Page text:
The X that marks the one spot of audience interest in writer-director Matthew Parkhill’s feature film debut dot the i is Gael García Bernal in his first starring role in an English-language movie: Minus the novelty of observing what happens when the sweet-faced Mexican hunklet gambles a handful of indie cred on a project built to Slamdance (not even Sundance) proportions, this perilously overdesigned, speck-size romantic thriller would collapse of its own labored let’s-make- a-festival-film trickiness. Come to think of it, even with Bernal as headliner, dot the i leaves too many t’s double-crossed.
Bernal plays Kit, a Brazilian aspiring actor in London who meets Carmen (Natalia Verbeke, with a Brittany Murphy look) at exactly the wrong time: The impulsive Spanish girl is celebrating her engagement to her dull British beau, Barnaby (Master and Commander’s James D’Arcy), at an all-girl ”hen party” in a French restaurant when the farewell-to-freedom kiss she bestows on Kit turns into a real smooch. Sparks fly, jealousies are aroused, that sort of high-temperature thing — all of it documented on videotape through subterfuge only explainable at the end of the increasingly unreliable plot.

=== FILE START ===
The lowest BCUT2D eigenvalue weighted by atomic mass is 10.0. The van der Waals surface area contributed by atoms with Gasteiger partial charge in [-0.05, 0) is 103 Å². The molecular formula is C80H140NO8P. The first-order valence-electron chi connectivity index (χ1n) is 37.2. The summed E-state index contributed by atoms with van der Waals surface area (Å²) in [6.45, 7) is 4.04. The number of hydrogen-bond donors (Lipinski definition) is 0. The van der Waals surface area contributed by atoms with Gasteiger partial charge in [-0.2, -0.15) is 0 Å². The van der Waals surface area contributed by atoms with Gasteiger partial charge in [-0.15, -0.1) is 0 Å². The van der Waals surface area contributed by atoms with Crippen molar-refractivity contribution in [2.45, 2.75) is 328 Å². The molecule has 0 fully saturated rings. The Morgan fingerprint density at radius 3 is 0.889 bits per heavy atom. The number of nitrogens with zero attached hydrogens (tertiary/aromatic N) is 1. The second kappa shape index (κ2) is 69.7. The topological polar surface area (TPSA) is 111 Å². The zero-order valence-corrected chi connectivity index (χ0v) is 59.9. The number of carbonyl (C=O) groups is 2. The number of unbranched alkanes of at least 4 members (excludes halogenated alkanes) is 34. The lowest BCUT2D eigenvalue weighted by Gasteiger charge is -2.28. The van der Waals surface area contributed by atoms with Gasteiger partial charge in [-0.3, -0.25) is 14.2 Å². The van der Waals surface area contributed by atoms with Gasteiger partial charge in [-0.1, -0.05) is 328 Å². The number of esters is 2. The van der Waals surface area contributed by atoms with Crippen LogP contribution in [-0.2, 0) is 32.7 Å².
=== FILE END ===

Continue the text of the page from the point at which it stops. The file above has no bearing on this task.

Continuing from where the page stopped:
The movie is in love with its own story loops and fancy, pop-dream cinematography from Almodóvar associate Affonso Beato, which is fine; it’s also in love with its own indie-culture cleverness, which isn’t.